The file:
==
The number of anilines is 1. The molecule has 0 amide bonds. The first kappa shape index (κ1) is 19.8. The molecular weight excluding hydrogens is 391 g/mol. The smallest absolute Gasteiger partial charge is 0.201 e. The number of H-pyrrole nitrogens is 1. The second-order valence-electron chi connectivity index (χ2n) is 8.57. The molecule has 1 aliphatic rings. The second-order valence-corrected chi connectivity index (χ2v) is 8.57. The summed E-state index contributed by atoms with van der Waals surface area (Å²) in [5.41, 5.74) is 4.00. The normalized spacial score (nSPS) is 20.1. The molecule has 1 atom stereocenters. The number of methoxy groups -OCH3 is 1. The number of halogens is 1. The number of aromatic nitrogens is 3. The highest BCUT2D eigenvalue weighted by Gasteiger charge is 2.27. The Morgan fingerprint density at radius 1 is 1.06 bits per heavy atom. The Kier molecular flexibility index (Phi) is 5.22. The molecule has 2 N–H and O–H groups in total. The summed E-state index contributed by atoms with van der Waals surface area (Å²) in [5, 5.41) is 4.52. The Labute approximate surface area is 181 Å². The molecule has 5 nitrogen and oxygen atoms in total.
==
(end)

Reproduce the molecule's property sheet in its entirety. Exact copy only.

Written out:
The number of anilines is 1. The molecule has 0 amide bonds. The first kappa shape index (κ1) is 19.8. The molecular weight excluding hydrogens is 391 g/mol. The smallest absolute Gasteiger partial charge is 0.201 e. The number of H-pyrrole nitrogens is 1. The second-order valence-electron chi connectivity index (χ2n) is 8.57. The molecule has 1 aliphatic rings. The second-order valence-corrected chi connectivity index (χ2v) is 8.57. The summed E-state index contributed by atoms with van der Waals surface area (Å²) in [5.41, 5.74) is 4.00. The normalized spacial score (nSPS) is 20.1. The molecule has 1 atom stereocenters. The number of methoxy groups -OCH3 is 1. The number of halogens is 1. The number of aromatic nitrogens is 3. The highest BCUT2D eigenvalue weighted by Gasteiger charge is 2.27. The Morgan fingerprint density at radius 1 is 1.06 bits per heavy atom. The Kier molecular flexibility index (Phi) is 5.22. The molecule has 2 N–H and O–H groups in total. The summed E-state index contributed by atoms with van der Waals surface area (Å²) in [5, 5.41) is 4.52. The Labute approximate surface area is 181 Å². The molecule has 5 nitrogen and oxygen atoms in total.